South Africa tackles water shortages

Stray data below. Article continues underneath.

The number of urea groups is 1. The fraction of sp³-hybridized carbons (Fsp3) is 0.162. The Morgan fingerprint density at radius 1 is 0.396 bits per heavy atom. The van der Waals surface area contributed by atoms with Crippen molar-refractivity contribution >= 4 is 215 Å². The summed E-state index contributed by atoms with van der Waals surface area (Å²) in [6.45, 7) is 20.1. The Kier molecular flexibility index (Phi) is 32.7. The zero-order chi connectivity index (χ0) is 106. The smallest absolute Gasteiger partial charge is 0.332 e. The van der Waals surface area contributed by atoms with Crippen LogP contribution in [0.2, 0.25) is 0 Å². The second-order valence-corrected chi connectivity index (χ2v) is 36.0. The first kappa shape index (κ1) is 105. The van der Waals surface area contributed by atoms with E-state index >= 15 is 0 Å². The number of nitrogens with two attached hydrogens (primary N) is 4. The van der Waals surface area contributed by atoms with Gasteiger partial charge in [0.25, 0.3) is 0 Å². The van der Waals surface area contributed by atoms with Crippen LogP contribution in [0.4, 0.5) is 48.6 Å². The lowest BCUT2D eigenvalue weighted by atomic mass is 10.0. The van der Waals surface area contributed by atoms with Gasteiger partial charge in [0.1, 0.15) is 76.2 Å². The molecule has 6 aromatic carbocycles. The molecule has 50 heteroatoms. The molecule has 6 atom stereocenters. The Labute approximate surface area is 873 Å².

South Africa faces a precarious fresh water situation, which has seen major cities suffer from severe supply restrictions and limitations on use in recent years. Most notably, Western Cape province experienced severe drought in 2017-18, which seriously threatened water supplies for households and businesses located in the province and reduced electricity supplies from hydroelectric facilities. Indeed, Cape Town almost became the first major city worldwide to run out of potable water and the so-called ‘Day Zero’ event was narrowly avoided. To address the issue of water scarcity, the South African government is channeling public funds into major public works projects and attempting to encourage more private sector investment in water and sanitation services. The over-riding aim is to improve current supplies to meet expected fast-growing future demand and build resilience to adverse weather conditions and climate change. In addition to this, water conservation among users and the use of new technology are an increasingly important part of water sector policy. Construction of the second phase of the long-delayed Lesotho Highlands Water Project is expected to get under way in 2019, which could significantly ease water supply issues in Gauteng province. Crucially, a joint development contract was awarded to firms from South Africa and Lesotho in late 2018, following years of political wrangling and negotiations.